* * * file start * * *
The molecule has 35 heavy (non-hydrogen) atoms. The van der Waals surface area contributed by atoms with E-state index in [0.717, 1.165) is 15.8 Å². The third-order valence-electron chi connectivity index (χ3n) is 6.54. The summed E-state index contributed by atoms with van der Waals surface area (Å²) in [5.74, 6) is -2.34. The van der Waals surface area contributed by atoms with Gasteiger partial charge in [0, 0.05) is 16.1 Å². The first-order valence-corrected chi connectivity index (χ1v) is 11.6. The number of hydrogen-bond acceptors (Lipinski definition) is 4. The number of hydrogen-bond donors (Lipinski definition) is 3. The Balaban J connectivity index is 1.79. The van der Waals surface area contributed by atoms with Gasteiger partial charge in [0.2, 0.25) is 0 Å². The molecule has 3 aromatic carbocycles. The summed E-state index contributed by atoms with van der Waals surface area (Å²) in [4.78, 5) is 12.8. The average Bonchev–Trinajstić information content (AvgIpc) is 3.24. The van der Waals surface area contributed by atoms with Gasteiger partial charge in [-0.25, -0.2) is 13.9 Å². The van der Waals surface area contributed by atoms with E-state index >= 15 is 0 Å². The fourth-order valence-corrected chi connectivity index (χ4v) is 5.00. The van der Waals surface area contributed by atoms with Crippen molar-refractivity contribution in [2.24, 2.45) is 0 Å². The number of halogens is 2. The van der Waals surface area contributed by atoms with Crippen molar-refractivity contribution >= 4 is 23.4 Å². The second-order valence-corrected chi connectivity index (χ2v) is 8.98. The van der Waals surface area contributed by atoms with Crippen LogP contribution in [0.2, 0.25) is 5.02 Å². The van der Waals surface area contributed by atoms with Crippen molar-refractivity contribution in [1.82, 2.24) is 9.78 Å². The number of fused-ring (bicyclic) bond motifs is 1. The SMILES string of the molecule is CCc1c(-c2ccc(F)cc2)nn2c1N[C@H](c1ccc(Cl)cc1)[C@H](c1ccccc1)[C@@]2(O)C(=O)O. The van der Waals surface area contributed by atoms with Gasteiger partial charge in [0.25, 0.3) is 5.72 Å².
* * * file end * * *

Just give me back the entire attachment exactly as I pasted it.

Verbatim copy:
The molecule has 35 heavy (non-hydrogen) atoms. The van der Waals surface area contributed by atoms with E-state index in [0.717, 1.165) is 15.8 Å². The third-order valence-electron chi connectivity index (χ3n) is 6.54. The summed E-state index contributed by atoms with van der Waals surface area (Å²) in [5.74, 6) is -2.34. The van der Waals surface area contributed by atoms with Gasteiger partial charge in [0, 0.05) is 16.1 Å². The first-order valence-corrected chi connectivity index (χ1v) is 11.6. The number of hydrogen-bond acceptors (Lipinski definition) is 4. The number of hydrogen-bond donors (Lipinski definition) is 3. The Balaban J connectivity index is 1.79. The van der Waals surface area contributed by atoms with Gasteiger partial charge in [0.2, 0.25) is 0 Å². The molecule has 3 aromatic carbocycles. The summed E-state index contributed by atoms with van der Waals surface area (Å²) in [4.78, 5) is 12.8. The average Bonchev–Trinajstić information content (AvgIpc) is 3.24. The van der Waals surface area contributed by atoms with Gasteiger partial charge in [-0.25, -0.2) is 13.9 Å². The van der Waals surface area contributed by atoms with E-state index >= 15 is 0 Å². The fourth-order valence-corrected chi connectivity index (χ4v) is 5.00. The van der Waals surface area contributed by atoms with Crippen molar-refractivity contribution in [2.24, 2.45) is 0 Å². The number of halogens is 2. The van der Waals surface area contributed by atoms with Crippen molar-refractivity contribution >= 4 is 23.4 Å². The second-order valence-corrected chi connectivity index (χ2v) is 8.98. The van der Waals surface area contributed by atoms with Crippen LogP contribution in [0.2, 0.25) is 5.02 Å². The van der Waals surface area contributed by atoms with Crippen molar-refractivity contribution in [1.82, 2.24) is 9.78 Å². The number of fused-ring (bicyclic) bond motifs is 1. The SMILES string of the molecule is CCc1c(-c2ccc(F)cc2)nn2c1N[C@H](c1ccc(Cl)cc1)[C@H](c1ccccc1)[C@@]2(O)C(=O)O. The van der Waals surface area contributed by atoms with Gasteiger partial charge in [0.25, 0.3) is 5.72 Å².